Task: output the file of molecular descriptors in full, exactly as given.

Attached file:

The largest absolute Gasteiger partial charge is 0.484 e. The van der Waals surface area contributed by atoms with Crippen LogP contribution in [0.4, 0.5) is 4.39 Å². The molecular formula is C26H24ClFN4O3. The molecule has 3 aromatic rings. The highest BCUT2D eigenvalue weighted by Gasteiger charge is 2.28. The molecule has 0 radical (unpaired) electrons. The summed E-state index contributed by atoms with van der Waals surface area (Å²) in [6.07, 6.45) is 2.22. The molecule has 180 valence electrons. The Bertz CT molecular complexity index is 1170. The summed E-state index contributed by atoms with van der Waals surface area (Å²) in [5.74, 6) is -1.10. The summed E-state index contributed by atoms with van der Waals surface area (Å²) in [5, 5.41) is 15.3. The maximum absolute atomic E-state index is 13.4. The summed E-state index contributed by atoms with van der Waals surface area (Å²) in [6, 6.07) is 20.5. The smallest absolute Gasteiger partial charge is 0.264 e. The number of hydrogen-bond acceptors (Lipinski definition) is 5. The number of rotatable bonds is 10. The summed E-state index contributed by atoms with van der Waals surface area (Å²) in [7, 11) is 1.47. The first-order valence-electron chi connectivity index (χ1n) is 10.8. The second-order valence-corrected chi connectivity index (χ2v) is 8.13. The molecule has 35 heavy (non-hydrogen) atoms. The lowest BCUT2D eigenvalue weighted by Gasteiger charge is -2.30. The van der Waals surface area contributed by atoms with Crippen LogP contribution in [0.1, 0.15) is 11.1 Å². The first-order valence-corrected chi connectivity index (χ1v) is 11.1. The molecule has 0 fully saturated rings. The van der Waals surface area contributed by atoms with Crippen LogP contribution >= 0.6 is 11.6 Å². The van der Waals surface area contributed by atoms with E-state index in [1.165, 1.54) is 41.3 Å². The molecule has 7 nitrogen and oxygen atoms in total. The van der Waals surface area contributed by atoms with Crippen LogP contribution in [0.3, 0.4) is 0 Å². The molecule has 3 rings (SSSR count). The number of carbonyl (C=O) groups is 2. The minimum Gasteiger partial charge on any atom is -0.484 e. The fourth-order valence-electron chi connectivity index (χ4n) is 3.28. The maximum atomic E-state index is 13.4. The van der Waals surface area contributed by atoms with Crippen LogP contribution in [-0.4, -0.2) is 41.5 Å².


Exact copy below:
The largest absolute Gasteiger partial charge is 0.484 e. The van der Waals surface area contributed by atoms with Crippen LogP contribution in [0.4, 0.5) is 4.39 Å². The molecular formula is C26H24ClFN4O3. The molecule has 3 aromatic rings. The highest BCUT2D eigenvalue weighted by Gasteiger charge is 2.28. The molecule has 0 radical (unpaired) electrons. The summed E-state index contributed by atoms with van der Waals surface area (Å²) in [6.07, 6.45) is 2.22. The molecule has 180 valence electrons. The Bertz CT molecular complexity index is 1170. The summed E-state index contributed by atoms with van der Waals surface area (Å²) in [5.74, 6) is -1.10. The summed E-state index contributed by atoms with van der Waals surface area (Å²) in [5, 5.41) is 15.3. The maximum absolute atomic E-state index is 13.4. The summed E-state index contributed by atoms with van der Waals surface area (Å²) in [6, 6.07) is 20.5. The smallest absolute Gasteiger partial charge is 0.264 e. The number of hydrogen-bond acceptors (Lipinski definition) is 5. The number of rotatable bonds is 10. The summed E-state index contributed by atoms with van der Waals surface area (Å²) in [7, 11) is 1.47. The first-order valence-electron chi connectivity index (χ1n) is 10.8. The second-order valence-corrected chi connectivity index (χ2v) is 8.13. The molecule has 35 heavy (non-hydrogen) atoms. The lowest BCUT2D eigenvalue weighted by Gasteiger charge is -2.30. The van der Waals surface area contributed by atoms with Crippen LogP contribution in [0.1, 0.15) is 11.1 Å². The first-order valence-corrected chi connectivity index (χ1v) is 11.1. The molecule has 0 fully saturated rings. The van der Waals surface area contributed by atoms with Crippen LogP contribution >= 0.6 is 11.6 Å². The van der Waals surface area contributed by atoms with E-state index in [1.165, 1.54) is 41.3 Å². The molecule has 7 nitrogen and oxygen atoms in total. The van der Waals surface area contributed by atoms with Crippen LogP contribution in [0.3, 0.4) is 0 Å². The molecule has 3 rings (SSSR count). The number of carbonyl (C=O) groups is 2. The minimum Gasteiger partial charge on any atom is -0.484 e. The fourth-order valence-electron chi connectivity index (χ4n) is 3.28. The maximum atomic E-state index is 13.4. The van der Waals surface area contributed by atoms with Crippen LogP contribution in [-0.4, -0.2) is 41.5 Å².